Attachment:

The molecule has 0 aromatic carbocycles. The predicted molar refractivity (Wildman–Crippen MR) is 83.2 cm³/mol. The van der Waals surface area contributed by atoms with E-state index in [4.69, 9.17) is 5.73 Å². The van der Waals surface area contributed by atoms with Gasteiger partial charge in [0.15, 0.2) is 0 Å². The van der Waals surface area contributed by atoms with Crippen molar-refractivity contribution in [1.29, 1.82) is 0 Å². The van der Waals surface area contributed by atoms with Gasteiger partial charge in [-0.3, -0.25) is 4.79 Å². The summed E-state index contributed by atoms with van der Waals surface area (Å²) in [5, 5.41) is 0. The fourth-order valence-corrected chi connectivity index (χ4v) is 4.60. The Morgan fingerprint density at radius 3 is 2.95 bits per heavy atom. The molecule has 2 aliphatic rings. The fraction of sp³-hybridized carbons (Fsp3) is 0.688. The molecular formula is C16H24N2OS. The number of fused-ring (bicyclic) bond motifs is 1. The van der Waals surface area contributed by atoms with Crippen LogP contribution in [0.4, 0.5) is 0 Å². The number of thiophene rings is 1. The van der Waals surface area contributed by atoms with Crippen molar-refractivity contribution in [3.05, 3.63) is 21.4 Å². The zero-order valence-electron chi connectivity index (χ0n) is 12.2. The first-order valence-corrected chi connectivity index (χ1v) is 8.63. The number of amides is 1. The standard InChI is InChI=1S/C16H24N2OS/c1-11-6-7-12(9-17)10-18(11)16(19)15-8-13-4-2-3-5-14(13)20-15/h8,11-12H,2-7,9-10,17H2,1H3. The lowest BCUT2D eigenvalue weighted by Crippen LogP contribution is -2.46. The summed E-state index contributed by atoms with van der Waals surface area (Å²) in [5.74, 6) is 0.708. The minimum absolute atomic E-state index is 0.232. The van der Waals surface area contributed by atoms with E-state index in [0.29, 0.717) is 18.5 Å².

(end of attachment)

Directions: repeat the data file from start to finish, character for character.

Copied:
The molecule has 0 aromatic carbocycles. The predicted molar refractivity (Wildman–Crippen MR) is 83.2 cm³/mol. The van der Waals surface area contributed by atoms with E-state index in [4.69, 9.17) is 5.73 Å². The van der Waals surface area contributed by atoms with Gasteiger partial charge in [0.15, 0.2) is 0 Å². The van der Waals surface area contributed by atoms with Crippen molar-refractivity contribution in [1.29, 1.82) is 0 Å². The van der Waals surface area contributed by atoms with Gasteiger partial charge in [-0.3, -0.25) is 4.79 Å². The summed E-state index contributed by atoms with van der Waals surface area (Å²) in [5, 5.41) is 0. The fourth-order valence-corrected chi connectivity index (χ4v) is 4.60. The Morgan fingerprint density at radius 3 is 2.95 bits per heavy atom. The molecule has 2 aliphatic rings. The fraction of sp³-hybridized carbons (Fsp3) is 0.688. The molecular formula is C16H24N2OS. The number of fused-ring (bicyclic) bond motifs is 1. The van der Waals surface area contributed by atoms with Crippen LogP contribution in [0.4, 0.5) is 0 Å². The number of thiophene rings is 1. The van der Waals surface area contributed by atoms with Crippen molar-refractivity contribution in [3.05, 3.63) is 21.4 Å². The zero-order valence-electron chi connectivity index (χ0n) is 12.2. The first-order valence-corrected chi connectivity index (χ1v) is 8.63. The number of amides is 1. The standard InChI is InChI=1S/C16H24N2OS/c1-11-6-7-12(9-17)10-18(11)16(19)15-8-13-4-2-3-5-14(13)20-15/h8,11-12H,2-7,9-10,17H2,1H3. The lowest BCUT2D eigenvalue weighted by Crippen LogP contribution is -2.46. The summed E-state index contributed by atoms with van der Waals surface area (Å²) in [5.74, 6) is 0.708. The minimum absolute atomic E-state index is 0.232. The van der Waals surface area contributed by atoms with E-state index in [0.29, 0.717) is 18.5 Å².